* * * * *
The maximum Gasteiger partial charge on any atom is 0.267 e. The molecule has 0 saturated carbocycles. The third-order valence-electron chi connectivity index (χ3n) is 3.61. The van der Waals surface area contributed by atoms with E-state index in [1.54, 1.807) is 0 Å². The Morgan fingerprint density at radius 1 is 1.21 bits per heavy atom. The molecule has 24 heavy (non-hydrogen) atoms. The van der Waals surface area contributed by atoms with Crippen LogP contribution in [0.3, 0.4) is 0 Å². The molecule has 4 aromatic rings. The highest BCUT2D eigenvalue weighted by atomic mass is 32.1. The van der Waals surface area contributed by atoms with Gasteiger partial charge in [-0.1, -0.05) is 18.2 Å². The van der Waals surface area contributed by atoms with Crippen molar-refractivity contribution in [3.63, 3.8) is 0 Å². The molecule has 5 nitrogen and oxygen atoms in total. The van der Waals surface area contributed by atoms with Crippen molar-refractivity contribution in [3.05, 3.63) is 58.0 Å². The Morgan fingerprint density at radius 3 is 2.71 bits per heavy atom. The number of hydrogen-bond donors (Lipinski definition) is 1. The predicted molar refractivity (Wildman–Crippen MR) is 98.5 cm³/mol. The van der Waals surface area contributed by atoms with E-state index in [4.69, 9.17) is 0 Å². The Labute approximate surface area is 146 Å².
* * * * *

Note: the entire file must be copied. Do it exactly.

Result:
The maximum Gasteiger partial charge on any atom is 0.267 e. The molecule has 0 saturated carbocycles. The third-order valence-electron chi connectivity index (χ3n) is 3.61. The van der Waals surface area contributed by atoms with E-state index in [1.54, 1.807) is 0 Å². The Morgan fingerprint density at radius 1 is 1.21 bits per heavy atom. The molecule has 24 heavy (non-hydrogen) atoms. The van der Waals surface area contributed by atoms with Crippen LogP contribution in [0.3, 0.4) is 0 Å². The molecule has 4 aromatic rings. The highest BCUT2D eigenvalue weighted by atomic mass is 32.1. The van der Waals surface area contributed by atoms with Gasteiger partial charge in [-0.1, -0.05) is 18.2 Å². The van der Waals surface area contributed by atoms with Crippen molar-refractivity contribution in [3.63, 3.8) is 0 Å². The molecule has 5 nitrogen and oxygen atoms in total. The van der Waals surface area contributed by atoms with Crippen molar-refractivity contribution in [3.05, 3.63) is 58.0 Å². The Morgan fingerprint density at radius 3 is 2.71 bits per heavy atom. The number of hydrogen-bond donors (Lipinski definition) is 1. The predicted molar refractivity (Wildman–Crippen MR) is 98.5 cm³/mol. The van der Waals surface area contributed by atoms with E-state index in [4.69, 9.17) is 0 Å². The Labute approximate surface area is 146 Å².